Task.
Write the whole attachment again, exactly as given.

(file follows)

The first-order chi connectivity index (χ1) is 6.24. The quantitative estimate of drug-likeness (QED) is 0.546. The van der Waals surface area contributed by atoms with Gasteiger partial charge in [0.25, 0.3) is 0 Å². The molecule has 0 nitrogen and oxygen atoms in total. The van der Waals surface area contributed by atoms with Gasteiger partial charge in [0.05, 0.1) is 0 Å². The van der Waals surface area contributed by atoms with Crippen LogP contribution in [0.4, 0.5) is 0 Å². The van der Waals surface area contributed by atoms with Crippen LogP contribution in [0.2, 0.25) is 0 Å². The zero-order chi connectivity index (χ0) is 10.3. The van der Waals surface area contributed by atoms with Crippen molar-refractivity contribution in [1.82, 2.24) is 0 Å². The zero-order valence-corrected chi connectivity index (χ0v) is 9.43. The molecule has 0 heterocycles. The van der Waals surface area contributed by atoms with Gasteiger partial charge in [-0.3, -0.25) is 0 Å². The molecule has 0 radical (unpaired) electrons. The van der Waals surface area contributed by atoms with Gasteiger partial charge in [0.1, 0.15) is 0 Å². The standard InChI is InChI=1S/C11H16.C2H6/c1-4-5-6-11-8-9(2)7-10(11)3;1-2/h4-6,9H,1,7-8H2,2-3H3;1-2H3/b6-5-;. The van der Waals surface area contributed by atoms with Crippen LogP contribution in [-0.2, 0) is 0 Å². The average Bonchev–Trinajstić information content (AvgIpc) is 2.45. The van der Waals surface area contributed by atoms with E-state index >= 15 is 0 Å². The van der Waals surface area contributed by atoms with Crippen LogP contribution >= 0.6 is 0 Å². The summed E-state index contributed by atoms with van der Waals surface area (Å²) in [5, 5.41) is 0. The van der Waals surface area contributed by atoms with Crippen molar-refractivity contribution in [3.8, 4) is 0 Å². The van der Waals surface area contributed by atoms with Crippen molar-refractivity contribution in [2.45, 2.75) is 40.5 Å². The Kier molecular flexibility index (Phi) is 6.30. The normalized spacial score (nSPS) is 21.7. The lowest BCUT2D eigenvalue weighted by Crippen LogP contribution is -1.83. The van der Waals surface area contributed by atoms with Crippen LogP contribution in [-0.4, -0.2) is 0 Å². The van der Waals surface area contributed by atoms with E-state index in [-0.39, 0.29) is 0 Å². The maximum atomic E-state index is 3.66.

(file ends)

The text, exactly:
The first-order chi connectivity index (χ1) is 6.24. The quantitative estimate of drug-likeness (QED) is 0.546. The van der Waals surface area contributed by atoms with Gasteiger partial charge in [0.25, 0.3) is 0 Å². The molecule has 0 nitrogen and oxygen atoms in total. The van der Waals surface area contributed by atoms with Gasteiger partial charge in [0.05, 0.1) is 0 Å². The van der Waals surface area contributed by atoms with Crippen LogP contribution in [0.4, 0.5) is 0 Å². The van der Waals surface area contributed by atoms with Crippen LogP contribution in [0.2, 0.25) is 0 Å². The zero-order chi connectivity index (χ0) is 10.3. The van der Waals surface area contributed by atoms with Crippen molar-refractivity contribution in [1.82, 2.24) is 0 Å². The zero-order valence-corrected chi connectivity index (χ0v) is 9.43. The molecule has 0 heterocycles. The van der Waals surface area contributed by atoms with Gasteiger partial charge in [-0.3, -0.25) is 0 Å². The molecule has 0 radical (unpaired) electrons. The van der Waals surface area contributed by atoms with Gasteiger partial charge in [0.1, 0.15) is 0 Å². The standard InChI is InChI=1S/C11H16.C2H6/c1-4-5-6-11-8-9(2)7-10(11)3;1-2/h4-6,9H,1,7-8H2,2-3H3;1-2H3/b6-5-;. The van der Waals surface area contributed by atoms with Crippen LogP contribution in [-0.2, 0) is 0 Å². The average Bonchev–Trinajstić information content (AvgIpc) is 2.45. The van der Waals surface area contributed by atoms with E-state index >= 15 is 0 Å². The van der Waals surface area contributed by atoms with Crippen LogP contribution >= 0.6 is 0 Å². The summed E-state index contributed by atoms with van der Waals surface area (Å²) in [5, 5.41) is 0. The van der Waals surface area contributed by atoms with Crippen molar-refractivity contribution in [3.8, 4) is 0 Å². The van der Waals surface area contributed by atoms with Crippen molar-refractivity contribution in [2.45, 2.75) is 40.5 Å². The Kier molecular flexibility index (Phi) is 6.30. The normalized spacial score (nSPS) is 21.7. The lowest BCUT2D eigenvalue weighted by Crippen LogP contribution is -1.83. The van der Waals surface area contributed by atoms with Crippen LogP contribution in [-0.4, -0.2) is 0 Å². The van der Waals surface area contributed by atoms with E-state index in [-0.39, 0.29) is 0 Å². The maximum atomic E-state index is 3.66.